As a chef, I urge you to take ownership of your sandwich offerings. Don’t just reach into a box and put together a mainstream combination that gets slapped between two pieces of bread. Create a signature sandwich. Craft it and make it uniquely your own. Take a basic sandwich concept like a grilled cheese, Reuben, or club and make it better! For example, turn a BLT into a BBLT – add a layer of Canadian bacon and you’ve got a special sandwich that sets you apart from the competition.
Sandwiches have everything customers look for in a meal, such as familiar ingredients and flavors, and they can also be exciting and customized with a lot of personality. They are appropriate for full-service sit-downs as well as takeout, making them extremely versatile.
When it comes to sandwiches, you must start with great ingredients like artisan breads and cheeses, local produce and house-cured meats, and then embellish for maximum impact. With simple, fresh ideas, you can turn your everyday sandwiches into “we-need-to-go-there” sandwiches. It is our job as chefs and restaurateurs to deliver new, delicious foods that our customers crave. It’s no coincidence that according to the dictionary, delicatessen comes from the French word, délicatesse, which means “delicious things to eat.” The root word is the Latin adjective delicatus, meaning “giving pleasure, delightful, pleasing.”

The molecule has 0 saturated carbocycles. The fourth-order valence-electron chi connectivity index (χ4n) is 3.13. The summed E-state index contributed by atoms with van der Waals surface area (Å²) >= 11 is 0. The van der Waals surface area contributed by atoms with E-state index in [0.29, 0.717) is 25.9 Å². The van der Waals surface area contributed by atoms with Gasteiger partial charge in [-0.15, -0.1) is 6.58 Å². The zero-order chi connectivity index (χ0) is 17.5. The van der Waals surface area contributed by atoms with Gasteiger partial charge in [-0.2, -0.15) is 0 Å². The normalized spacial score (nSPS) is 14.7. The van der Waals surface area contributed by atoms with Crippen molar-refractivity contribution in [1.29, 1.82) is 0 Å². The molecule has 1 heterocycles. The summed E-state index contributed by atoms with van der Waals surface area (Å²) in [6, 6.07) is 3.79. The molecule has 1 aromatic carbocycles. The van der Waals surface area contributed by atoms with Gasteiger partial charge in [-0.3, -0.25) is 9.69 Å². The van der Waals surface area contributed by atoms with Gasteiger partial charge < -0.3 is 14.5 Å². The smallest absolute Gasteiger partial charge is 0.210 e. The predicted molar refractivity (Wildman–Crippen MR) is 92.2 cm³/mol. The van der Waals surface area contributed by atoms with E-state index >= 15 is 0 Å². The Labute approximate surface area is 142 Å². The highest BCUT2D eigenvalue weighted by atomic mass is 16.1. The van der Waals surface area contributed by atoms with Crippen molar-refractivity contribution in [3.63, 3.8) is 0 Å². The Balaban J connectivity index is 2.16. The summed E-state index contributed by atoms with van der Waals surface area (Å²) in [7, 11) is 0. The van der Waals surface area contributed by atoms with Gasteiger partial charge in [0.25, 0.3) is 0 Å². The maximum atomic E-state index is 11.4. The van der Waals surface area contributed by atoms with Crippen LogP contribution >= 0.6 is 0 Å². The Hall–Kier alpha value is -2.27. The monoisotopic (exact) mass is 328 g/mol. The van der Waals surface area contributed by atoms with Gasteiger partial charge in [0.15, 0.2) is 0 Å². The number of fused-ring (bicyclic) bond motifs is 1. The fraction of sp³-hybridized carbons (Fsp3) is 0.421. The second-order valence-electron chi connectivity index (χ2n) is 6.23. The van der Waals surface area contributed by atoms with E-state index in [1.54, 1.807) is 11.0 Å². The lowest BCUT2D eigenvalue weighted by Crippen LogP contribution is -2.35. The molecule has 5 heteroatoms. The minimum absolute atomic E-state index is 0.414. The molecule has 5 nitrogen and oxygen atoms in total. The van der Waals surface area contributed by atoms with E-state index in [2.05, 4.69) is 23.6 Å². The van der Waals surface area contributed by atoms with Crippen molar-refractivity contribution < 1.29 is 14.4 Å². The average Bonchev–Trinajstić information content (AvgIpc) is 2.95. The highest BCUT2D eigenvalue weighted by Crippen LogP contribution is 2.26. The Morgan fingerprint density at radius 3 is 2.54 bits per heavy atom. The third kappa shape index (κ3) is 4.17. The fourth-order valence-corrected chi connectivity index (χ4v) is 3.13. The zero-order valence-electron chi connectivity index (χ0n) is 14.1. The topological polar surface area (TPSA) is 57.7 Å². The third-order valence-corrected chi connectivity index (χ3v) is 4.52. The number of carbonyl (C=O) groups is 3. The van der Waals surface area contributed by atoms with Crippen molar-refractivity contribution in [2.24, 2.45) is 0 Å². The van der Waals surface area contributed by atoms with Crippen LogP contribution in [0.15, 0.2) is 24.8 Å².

Sometimes a small change can make a big difference. For example, make a house-made giardiniera. This quickly pickled, spicy Italian salad of mixed sliced vegetables is great as an accompaniment to a sandwich or even better as a topping, with a crunchy, acidic, and spicy flavor that improves almost everything it touches.
Or, think about how a fresh homemade pickle would complete your sandwich and bring it to the next level. Pickles are having a huge moment right now – we pickle both to preserve and enhance. Pickling is one of those magical preservation methods that not only extends a food’s shelf life but it also takes flavor profiles to interesting and delicious places. And don’t stop at cucumbers – pickling any vegetable that’s losing its crunch is surprisingly easy to do. If it fits into a jar, then it’s probably fit for pickling. With a little vinegar, salt, sugar, and select spices, you can transform aging veggies into a savory stand-alone snack or zesty ingredient to revive a tired recipe. From garlic-dill green beans to pickled eggplant with mint and garlic, there are options for every taste.